• Bridal party members should be selected based on interpersonal closeness to the bride or to the groom. Suggesting that people should be picked in order to make the photographs look a certain way is particularly crass -- the practice has become so widespread that etiquette mavens have suggested hiring models if one believes the appearance of the photos is more important than the interpersonal relationships one has with those in the wedding party. The "chorus line" syndrome is not required: the bride's party and the groom's party need not be of matching gender, nor of equal numbers: each person in the wedding party should simply stand with whom he or she is closer. Terms such as "man of honor," "bridesmen," "groomswomen," and "best woman" are appropriate when applicable.
  • Guests should not be expected to wait for an extended period of time between the ceremony and reception, and should be fed a meal if the reception and/or ceremony is during normal meal times.
  • While hosts must supply beverages of some sort, they are under no obligation to provide alcohol. Those who do so are obliged to provide neither unlimited nor specific types of alcohol. Cash bars are as inappropriate as billing guests for their meal. While common in the reception room, a cash bar indicates that the host believes the guests should have access to drinks, but is not willing to pay for them. A host not willing to pay for any commodity should not have it sold within the event itself. If possible, a bar within the establishment but not actually inside the event hall can supply additional beverages to those who are not satisfied with those the host is providing.
  • Though a trivial matter, the tissue paper which printers place into invitations is meant to prevent wet ink from smudging. As these have long since served their purpose by the time they are delivered to the hosts, they should be removed before being mailed to the guests.

Attire

  • The women in the bridal party do not need to wear matching dresses or colors. With the exception of the bride, all people should be dressed to an equal formality, including the bride's and groom's parents. The bride may wear a long formal gown even for daytime and/or less formal weddings.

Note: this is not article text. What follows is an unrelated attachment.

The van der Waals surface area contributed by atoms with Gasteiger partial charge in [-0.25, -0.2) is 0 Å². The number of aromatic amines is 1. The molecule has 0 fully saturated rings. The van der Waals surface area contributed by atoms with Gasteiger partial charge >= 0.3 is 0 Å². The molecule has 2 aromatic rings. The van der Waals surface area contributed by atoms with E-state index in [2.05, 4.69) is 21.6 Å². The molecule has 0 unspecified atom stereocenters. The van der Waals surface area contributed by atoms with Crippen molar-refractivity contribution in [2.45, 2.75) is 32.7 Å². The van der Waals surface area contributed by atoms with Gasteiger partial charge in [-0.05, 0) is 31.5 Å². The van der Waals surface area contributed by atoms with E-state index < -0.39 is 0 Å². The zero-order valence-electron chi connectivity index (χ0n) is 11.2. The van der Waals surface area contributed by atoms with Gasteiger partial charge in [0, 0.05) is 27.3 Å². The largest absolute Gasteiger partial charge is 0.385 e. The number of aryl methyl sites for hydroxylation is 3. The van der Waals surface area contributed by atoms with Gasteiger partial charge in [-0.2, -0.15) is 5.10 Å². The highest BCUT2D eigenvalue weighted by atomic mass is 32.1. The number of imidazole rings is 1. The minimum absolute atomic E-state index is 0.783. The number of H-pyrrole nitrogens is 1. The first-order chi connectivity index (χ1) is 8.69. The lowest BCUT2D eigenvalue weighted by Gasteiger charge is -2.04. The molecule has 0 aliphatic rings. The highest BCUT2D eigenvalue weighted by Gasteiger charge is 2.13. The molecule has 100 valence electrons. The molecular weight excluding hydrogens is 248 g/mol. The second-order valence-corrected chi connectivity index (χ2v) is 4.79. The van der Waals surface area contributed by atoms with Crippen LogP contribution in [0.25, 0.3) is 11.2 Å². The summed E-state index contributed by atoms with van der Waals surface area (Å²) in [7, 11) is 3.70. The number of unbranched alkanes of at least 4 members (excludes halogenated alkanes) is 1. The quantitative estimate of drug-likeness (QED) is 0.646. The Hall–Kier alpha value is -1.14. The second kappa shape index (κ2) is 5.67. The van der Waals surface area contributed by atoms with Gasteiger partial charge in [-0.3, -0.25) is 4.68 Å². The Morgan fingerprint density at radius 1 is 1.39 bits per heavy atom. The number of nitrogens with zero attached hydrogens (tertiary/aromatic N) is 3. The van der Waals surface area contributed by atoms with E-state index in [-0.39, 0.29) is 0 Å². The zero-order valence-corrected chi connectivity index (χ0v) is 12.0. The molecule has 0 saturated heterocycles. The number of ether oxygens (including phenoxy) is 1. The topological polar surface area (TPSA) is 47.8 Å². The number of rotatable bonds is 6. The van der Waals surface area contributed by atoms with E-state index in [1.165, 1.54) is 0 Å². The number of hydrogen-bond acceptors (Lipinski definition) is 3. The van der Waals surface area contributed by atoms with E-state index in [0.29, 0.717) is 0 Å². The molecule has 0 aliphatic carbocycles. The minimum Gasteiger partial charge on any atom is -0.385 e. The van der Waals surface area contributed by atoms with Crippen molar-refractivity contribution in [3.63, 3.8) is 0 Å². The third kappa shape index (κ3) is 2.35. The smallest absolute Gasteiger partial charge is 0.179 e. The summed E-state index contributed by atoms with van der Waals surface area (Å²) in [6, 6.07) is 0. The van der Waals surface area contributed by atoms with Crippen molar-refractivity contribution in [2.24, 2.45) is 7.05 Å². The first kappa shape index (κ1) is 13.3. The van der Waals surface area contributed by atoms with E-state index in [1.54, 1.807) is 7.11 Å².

• Any bride may wear white, the bride's sexual history not being the business of anyone but herself and her spouse to be, though white may look unusual at a second or latter wedding. Wearing white is reserved for the bride (should she choose to do so). Women should avoid dressing in white or off-white unless combined with other colors. Guests wearing red or other ostentatious outfits may appear to be objecting to the marriage.
  • Black has become common for wedding parties, but is not considered proper etiquette for women as this is associated with funerals in the west, though dark blues or browns are fine. Men should avoid starkly black business suits, or accent one with a bright tie or handkerchief. However, proper black evening suits ("tuxedos") are fine for evening weddings, as they are by definition attire for social occasions. People in first mourning (in mourning for a close relative who has not yet been buried) should not attend weddings nor social celebrations of any kind.
  • Guests should be told what level of formality and time of day the events will be. This may be "informal" (business suits), "formal" (eveningwear), or "very formal" (white tie, or morning dress). See formal wear. A host may choose a different, i.e. "casual" dress code, but as this has no specific meaning in western etiquette, the host should be quite specific when informing the guests of what attire is expected. Guests should dress to the correct level of formality, neither being too casual nor too formal, and for the time of day.